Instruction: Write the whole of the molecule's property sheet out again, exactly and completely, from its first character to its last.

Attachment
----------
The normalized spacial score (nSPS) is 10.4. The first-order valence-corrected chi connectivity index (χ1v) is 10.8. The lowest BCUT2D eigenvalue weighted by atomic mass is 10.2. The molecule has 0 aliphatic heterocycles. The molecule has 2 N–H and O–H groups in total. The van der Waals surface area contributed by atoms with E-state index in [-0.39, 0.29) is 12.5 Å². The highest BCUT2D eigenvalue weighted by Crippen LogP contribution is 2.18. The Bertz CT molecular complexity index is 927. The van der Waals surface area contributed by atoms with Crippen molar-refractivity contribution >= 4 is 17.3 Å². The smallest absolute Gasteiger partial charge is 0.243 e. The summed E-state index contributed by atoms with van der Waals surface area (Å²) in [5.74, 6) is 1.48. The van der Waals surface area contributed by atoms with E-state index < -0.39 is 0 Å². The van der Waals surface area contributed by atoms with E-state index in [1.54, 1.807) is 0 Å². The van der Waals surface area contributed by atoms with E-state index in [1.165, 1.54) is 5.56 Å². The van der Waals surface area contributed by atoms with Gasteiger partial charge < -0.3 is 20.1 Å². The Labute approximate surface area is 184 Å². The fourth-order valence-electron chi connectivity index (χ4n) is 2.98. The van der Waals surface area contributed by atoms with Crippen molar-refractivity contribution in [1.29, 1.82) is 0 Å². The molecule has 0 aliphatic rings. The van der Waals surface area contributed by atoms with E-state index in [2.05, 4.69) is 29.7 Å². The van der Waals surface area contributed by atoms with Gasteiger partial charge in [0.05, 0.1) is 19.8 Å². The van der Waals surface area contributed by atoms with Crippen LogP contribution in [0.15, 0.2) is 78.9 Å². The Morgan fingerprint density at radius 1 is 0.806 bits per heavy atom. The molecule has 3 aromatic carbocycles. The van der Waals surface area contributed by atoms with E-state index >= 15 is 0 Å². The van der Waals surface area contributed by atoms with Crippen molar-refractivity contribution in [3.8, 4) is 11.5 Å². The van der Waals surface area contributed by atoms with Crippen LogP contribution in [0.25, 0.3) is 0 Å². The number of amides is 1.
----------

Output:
The normalized spacial score (nSPS) is 10.4. The first-order valence-corrected chi connectivity index (χ1v) is 10.8. The lowest BCUT2D eigenvalue weighted by atomic mass is 10.2. The molecule has 0 aliphatic heterocycles. The molecule has 2 N–H and O–H groups in total. The van der Waals surface area contributed by atoms with E-state index in [-0.39, 0.29) is 12.5 Å². The highest BCUT2D eigenvalue weighted by Crippen LogP contribution is 2.18. The Bertz CT molecular complexity index is 927. The van der Waals surface area contributed by atoms with Crippen molar-refractivity contribution >= 4 is 17.3 Å². The smallest absolute Gasteiger partial charge is 0.243 e. The summed E-state index contributed by atoms with van der Waals surface area (Å²) in [5.74, 6) is 1.48. The van der Waals surface area contributed by atoms with E-state index < -0.39 is 0 Å². The van der Waals surface area contributed by atoms with E-state index in [1.54, 1.807) is 0 Å². The van der Waals surface area contributed by atoms with E-state index in [1.165, 1.54) is 5.56 Å². The van der Waals surface area contributed by atoms with Gasteiger partial charge < -0.3 is 20.1 Å². The Labute approximate surface area is 184 Å². The fourth-order valence-electron chi connectivity index (χ4n) is 2.98. The van der Waals surface area contributed by atoms with Crippen molar-refractivity contribution in [1.29, 1.82) is 0 Å². The molecule has 0 aliphatic rings. The van der Waals surface area contributed by atoms with E-state index in [2.05, 4.69) is 29.7 Å². The van der Waals surface area contributed by atoms with Gasteiger partial charge in [0.05, 0.1) is 19.8 Å². The van der Waals surface area contributed by atoms with Crippen LogP contribution in [0.15, 0.2) is 78.9 Å². The Morgan fingerprint density at radius 1 is 0.806 bits per heavy atom. The molecule has 3 aromatic carbocycles. The van der Waals surface area contributed by atoms with E-state index >= 15 is 0 Å². The van der Waals surface area contributed by atoms with Crippen molar-refractivity contribution in [3.8, 4) is 11.5 Å². The van der Waals surface area contributed by atoms with Crippen LogP contribution in [0.25, 0.3) is 0 Å². The number of amides is 1.